The Letterhead Conundrum


Recently I created a logo for a web-based business. In the course of our discussions I asked the standard question, "Would you also like me to design letterhead and business cards as well?"

"Nah. I don't think we'll need it."

That response is becoming more and more common — and I can understand why. How many companies have boxes and boxes of old, outdated letterhead? To throw it out would be a waste, so instead many admins are stuck updating their letterhead with white-out, markers and labels. Back when all that letterhead was ordered, the only "economical" printing option was press runs of 10,000 and up. Besides? Why print letterhead at all? Less and less paper is being pushed through the mail, email is the thing these days.

And yet, you still need it. Just like the sign on the front of your office, your letterhead represents you to the world. So here are 3 economical re-imaginings of the traditional letterhead:

1.  Printed: Print isn't dead, and probably won't ever be, but it has changed drastically. Instead of the traditional press run, consider a smaller digitally-printed run of your letterhead. Bonus, you can get it in full color for a small fraction more than straight up black and white. This will leave with the flexibility to update your information and free up space in your supply closet.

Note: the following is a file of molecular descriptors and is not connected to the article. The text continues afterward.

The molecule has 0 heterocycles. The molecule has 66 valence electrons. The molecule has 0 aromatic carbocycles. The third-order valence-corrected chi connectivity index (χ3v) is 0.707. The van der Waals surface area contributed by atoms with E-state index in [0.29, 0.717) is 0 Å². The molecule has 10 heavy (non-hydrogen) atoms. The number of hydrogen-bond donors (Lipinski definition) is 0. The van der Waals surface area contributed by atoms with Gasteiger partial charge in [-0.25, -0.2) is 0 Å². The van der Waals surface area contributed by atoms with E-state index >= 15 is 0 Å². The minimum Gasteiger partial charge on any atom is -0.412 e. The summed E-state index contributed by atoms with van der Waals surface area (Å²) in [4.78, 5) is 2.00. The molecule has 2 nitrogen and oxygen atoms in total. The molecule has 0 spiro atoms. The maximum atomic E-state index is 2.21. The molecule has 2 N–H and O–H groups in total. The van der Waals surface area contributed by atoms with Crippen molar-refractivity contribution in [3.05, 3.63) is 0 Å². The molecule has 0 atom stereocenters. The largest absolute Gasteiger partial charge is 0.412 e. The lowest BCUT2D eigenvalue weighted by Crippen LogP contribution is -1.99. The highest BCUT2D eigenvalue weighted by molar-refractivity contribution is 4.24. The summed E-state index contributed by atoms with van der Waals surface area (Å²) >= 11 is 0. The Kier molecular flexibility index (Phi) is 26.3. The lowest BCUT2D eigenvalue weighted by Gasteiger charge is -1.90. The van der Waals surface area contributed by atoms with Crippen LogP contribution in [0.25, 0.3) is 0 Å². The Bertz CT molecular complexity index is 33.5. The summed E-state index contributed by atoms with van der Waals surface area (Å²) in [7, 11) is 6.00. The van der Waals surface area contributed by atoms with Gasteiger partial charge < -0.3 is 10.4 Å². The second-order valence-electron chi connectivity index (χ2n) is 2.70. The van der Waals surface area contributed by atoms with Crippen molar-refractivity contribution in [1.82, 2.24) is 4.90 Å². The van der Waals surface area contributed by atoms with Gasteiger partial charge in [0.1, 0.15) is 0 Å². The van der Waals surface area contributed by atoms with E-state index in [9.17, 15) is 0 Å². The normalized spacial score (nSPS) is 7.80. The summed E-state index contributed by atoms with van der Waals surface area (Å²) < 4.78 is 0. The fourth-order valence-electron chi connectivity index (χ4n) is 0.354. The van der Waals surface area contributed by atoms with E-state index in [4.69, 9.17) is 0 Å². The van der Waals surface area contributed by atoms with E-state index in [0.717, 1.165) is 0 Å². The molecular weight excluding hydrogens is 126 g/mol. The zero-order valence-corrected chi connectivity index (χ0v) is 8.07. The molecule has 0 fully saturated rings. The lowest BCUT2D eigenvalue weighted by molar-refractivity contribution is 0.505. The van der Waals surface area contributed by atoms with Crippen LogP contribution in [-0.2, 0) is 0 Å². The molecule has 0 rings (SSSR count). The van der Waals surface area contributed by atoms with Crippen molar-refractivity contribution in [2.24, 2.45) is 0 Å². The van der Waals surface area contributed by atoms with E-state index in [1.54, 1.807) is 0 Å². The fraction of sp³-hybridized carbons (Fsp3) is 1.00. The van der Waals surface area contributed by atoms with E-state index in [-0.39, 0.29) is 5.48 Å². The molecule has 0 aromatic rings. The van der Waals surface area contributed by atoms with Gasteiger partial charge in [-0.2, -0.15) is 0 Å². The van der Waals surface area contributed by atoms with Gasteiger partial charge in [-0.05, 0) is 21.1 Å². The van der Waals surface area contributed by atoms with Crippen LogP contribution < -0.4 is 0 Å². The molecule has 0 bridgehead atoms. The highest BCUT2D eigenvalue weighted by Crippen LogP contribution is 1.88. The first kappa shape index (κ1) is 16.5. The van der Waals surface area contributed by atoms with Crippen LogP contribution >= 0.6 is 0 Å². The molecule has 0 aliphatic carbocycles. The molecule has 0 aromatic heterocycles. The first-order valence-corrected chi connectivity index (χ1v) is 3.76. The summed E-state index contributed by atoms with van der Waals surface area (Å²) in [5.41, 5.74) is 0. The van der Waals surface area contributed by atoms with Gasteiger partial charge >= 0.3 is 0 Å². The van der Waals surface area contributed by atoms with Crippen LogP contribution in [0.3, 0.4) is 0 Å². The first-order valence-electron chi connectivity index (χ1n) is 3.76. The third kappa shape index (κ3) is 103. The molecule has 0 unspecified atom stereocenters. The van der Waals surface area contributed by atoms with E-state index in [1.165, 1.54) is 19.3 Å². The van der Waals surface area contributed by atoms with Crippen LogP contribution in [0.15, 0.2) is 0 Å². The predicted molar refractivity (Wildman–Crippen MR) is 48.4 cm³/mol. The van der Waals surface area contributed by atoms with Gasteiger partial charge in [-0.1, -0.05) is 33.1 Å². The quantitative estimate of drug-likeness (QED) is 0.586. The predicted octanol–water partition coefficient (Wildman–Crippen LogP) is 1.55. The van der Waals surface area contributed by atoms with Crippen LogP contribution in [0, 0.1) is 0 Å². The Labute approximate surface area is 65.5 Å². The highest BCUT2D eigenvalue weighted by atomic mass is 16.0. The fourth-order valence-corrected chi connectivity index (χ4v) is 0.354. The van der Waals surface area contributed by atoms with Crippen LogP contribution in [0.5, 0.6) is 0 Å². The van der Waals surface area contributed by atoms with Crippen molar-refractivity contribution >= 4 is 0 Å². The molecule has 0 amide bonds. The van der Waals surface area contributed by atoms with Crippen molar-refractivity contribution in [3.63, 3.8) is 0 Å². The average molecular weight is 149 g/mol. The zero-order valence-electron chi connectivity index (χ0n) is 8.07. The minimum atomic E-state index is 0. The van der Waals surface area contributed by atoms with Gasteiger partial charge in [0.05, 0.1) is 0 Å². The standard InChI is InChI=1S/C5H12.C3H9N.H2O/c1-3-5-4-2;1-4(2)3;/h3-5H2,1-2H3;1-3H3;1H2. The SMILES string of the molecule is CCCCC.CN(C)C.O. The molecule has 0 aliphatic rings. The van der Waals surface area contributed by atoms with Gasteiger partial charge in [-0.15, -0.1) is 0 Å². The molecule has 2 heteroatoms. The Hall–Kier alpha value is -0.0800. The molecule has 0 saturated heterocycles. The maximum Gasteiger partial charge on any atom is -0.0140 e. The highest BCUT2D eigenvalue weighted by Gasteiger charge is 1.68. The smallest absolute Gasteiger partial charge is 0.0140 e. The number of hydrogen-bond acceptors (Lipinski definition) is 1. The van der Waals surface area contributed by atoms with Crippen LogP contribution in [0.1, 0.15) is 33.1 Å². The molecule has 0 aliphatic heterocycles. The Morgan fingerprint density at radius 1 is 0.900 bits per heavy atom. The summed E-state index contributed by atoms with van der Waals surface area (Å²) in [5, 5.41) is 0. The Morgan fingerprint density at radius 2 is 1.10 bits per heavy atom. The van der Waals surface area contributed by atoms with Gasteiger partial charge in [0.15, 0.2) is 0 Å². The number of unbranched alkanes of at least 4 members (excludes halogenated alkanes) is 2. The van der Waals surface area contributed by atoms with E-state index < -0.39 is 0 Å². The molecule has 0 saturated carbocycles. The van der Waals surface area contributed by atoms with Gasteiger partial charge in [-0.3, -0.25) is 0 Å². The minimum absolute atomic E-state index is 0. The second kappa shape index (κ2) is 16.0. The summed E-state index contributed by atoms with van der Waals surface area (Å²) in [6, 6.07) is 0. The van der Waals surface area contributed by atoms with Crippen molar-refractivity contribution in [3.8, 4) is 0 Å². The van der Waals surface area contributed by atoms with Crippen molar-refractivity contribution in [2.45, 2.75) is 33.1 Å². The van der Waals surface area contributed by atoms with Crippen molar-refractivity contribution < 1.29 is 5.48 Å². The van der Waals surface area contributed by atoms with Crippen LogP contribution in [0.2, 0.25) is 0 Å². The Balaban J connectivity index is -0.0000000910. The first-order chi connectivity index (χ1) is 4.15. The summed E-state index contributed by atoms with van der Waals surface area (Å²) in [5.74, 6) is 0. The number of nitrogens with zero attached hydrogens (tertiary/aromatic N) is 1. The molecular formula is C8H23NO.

2. Get it Designed in Word: Granted, most designers would rather gouge their eyes out than work in Word, but Word is a standard tool and most business communications are created in Word. There is a way to create good-looking Word files that will print well in an office environment (please don't send it to a print vendor). So have a well-designed Word template on hand for when you need it.

3. Have Your Letterhead as an HTML Email Template: There is a very handy file format that Outlook supports that will allow you to have a pre-designed HTML email that you can edit. This goes beyond a signature or an attachment, fonts, your logo and other elements can all be replicated within reason inside the body of your email.

If you find yourself using those boxes of old, outdated letterhead as step-stools in your supply closet, or if you buy a pack of sharpies for the express purpose of keeping your letterhead relevant, contact us today so that we can talk about some "SmartArt" solutions to your letterhead conundrum.